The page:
Two mothers who were photographed embracing outside Marjory Stoneman Douglas High during a mass school shooting now have different opinions when it comes to gun control laws, NBC News is reporting. On February 14, 2018, a gunman killed seventeen students and staff at the school. Now, the mothers pictured in the iconic photo have provided updates to the press as the one year anniversary of the shooting approaches. The pictures shows a red-headed Cathi Rush being comforted by a tall, blonde Mechelle Boyle.
Boyle has three children, but none attended the school. As for Rush, her son Brandon was still inside the school during the massacre. Through text messages, Brandon shared that he was hiding under a table. After numerous attempts to get in touch with him, Rush went without responses from him for almost an hour. The anguished mother had fallen to the ground screaming, and was picked up and cradled by a tearful acquaintance of hers — Boyle. Their kids had gone to the same elementary school, and Rush’s ex-husband coached Boyle’s son’s soccer team. The photo was plastered everywhere to show the world the high emotions that were running that horrible day.
Rush hated the photo at first — and felt that the photographer had intruded on her personal moment — but eventually began to use the photo as a symbol for the gun control cause. She had the photo printed on sweatshirts that her family — including her son, Brandon, who survived — wore to the March For Our Lives rally in Washington. They also carried a big banner bearing the image. While the bond that Rush and Boyle shared in that photo is real, they’ve lost touch as the year went on. Rush declined to be interviewed with Boyle, saying she disagreed with her on gun control.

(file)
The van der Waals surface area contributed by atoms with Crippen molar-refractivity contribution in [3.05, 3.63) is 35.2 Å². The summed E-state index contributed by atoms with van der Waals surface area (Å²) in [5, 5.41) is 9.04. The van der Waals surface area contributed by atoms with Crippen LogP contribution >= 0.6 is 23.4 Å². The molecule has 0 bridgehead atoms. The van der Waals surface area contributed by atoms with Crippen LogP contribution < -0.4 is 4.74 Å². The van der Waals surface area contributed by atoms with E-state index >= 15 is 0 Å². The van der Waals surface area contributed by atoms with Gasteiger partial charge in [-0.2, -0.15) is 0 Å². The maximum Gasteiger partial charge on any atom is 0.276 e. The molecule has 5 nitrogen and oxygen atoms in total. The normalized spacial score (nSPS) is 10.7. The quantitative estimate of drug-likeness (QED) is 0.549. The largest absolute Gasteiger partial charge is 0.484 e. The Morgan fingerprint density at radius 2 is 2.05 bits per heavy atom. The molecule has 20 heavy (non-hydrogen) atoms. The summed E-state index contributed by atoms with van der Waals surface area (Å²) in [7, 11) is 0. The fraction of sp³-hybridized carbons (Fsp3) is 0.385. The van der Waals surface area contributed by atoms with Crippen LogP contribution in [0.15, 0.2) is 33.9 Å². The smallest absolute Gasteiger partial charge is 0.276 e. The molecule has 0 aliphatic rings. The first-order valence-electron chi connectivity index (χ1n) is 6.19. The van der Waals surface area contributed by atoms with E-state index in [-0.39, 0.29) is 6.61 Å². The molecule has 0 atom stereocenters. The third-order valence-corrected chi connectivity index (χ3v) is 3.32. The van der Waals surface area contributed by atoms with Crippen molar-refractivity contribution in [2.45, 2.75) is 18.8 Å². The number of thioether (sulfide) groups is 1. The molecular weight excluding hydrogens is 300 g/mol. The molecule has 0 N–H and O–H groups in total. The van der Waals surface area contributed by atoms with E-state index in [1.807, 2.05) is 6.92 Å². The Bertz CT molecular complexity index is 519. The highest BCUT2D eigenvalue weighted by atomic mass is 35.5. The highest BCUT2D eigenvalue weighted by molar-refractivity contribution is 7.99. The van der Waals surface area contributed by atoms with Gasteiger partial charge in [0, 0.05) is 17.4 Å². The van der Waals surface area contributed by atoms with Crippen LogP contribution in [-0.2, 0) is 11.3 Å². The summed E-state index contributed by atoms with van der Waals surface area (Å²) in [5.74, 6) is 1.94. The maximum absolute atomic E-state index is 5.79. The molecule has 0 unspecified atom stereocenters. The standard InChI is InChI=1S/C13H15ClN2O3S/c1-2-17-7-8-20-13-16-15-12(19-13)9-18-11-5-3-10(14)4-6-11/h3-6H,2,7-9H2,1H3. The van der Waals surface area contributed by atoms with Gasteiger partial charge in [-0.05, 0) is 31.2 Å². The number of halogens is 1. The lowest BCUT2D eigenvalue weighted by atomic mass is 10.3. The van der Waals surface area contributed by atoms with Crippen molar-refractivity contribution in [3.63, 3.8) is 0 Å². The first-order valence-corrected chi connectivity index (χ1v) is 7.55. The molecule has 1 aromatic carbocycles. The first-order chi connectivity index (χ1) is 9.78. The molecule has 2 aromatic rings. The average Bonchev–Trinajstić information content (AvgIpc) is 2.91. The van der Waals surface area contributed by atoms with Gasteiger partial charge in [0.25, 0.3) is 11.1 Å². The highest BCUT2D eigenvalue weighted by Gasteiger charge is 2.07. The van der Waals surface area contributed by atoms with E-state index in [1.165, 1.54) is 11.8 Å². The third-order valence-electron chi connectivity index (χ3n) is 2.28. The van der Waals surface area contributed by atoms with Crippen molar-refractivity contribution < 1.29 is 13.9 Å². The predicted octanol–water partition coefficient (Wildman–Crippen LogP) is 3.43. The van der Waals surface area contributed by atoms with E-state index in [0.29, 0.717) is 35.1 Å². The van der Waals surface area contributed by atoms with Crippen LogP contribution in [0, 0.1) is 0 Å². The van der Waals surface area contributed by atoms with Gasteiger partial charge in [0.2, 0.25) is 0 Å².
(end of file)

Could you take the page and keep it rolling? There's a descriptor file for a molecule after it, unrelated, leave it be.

Rush has become an advocate for stronger gun control laws since that traumatizing day, and has even attended meetings for Moms Demand Action for Gun Sense in America. Boyle also attended meetings for Moms Demand Action, and while she does support stricter gun control laws in some respects — like putting laws in place that could prevent an 18-year-old from obtaining an AR-15 rifle — she’s for gun rights in general. Boyle served eight years in the military, and owns a gun herself.
“She was very upset at me because I was a little more pro-gun than her, and she wasn’t very happy about that,” Boyle said. “I definitely pushed for laws, and I definitely said we need stronger laws, but I guess for whatever reason we really didn’t stay friends on Facebook or anything.”
Still, Boyle and Rush certainly agree on one thing: these shootings should not be happening.
“The terror that we felt — I see it on my face every time I look at the picture,” Boyle said. “I don’t ever want any parents to feel that… watching them grieve and bury their children.”